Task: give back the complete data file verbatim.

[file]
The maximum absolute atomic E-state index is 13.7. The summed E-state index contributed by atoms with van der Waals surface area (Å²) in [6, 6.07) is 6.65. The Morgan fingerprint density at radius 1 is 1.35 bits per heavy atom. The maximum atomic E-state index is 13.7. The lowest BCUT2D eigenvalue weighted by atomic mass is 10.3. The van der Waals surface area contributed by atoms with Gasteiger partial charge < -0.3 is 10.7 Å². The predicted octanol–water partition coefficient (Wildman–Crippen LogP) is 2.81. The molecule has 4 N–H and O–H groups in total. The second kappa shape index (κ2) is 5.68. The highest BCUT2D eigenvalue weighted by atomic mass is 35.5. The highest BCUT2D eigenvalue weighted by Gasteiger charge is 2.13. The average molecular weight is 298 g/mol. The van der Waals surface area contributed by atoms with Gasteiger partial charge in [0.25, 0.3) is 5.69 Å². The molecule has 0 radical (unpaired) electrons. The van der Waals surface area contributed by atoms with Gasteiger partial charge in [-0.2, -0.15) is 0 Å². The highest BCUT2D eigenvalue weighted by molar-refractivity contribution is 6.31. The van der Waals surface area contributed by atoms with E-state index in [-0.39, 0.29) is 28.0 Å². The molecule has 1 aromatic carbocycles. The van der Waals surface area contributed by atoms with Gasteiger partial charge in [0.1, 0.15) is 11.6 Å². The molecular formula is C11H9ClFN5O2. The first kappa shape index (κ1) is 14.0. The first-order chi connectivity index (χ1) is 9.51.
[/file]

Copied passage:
The maximum absolute atomic E-state index is 13.7. The summed E-state index contributed by atoms with van der Waals surface area (Å²) in [6, 6.07) is 6.65. The Morgan fingerprint density at radius 1 is 1.35 bits per heavy atom. The maximum atomic E-state index is 13.7. The lowest BCUT2D eigenvalue weighted by atomic mass is 10.3. The van der Waals surface area contributed by atoms with Gasteiger partial charge < -0.3 is 10.7 Å². The predicted octanol–water partition coefficient (Wildman–Crippen LogP) is 2.81. The molecule has 4 N–H and O–H groups in total. The second kappa shape index (κ2) is 5.68. The highest BCUT2D eigenvalue weighted by atomic mass is 35.5. The highest BCUT2D eigenvalue weighted by Gasteiger charge is 2.13. The average molecular weight is 298 g/mol. The van der Waals surface area contributed by atoms with Gasteiger partial charge in [0.25, 0.3) is 5.69 Å². The molecule has 0 radical (unpaired) electrons. The van der Waals surface area contributed by atoms with Gasteiger partial charge in [-0.2, -0.15) is 0 Å². The highest BCUT2D eigenvalue weighted by molar-refractivity contribution is 6.31. The van der Waals surface area contributed by atoms with E-state index in [-0.39, 0.29) is 28.0 Å². The molecule has 1 aromatic carbocycles. The van der Waals surface area contributed by atoms with Gasteiger partial charge in [0.1, 0.15) is 11.6 Å². The molecular formula is C11H9ClFN5O2. The first kappa shape index (κ1) is 14.0. The first-order chi connectivity index (χ1) is 9.51.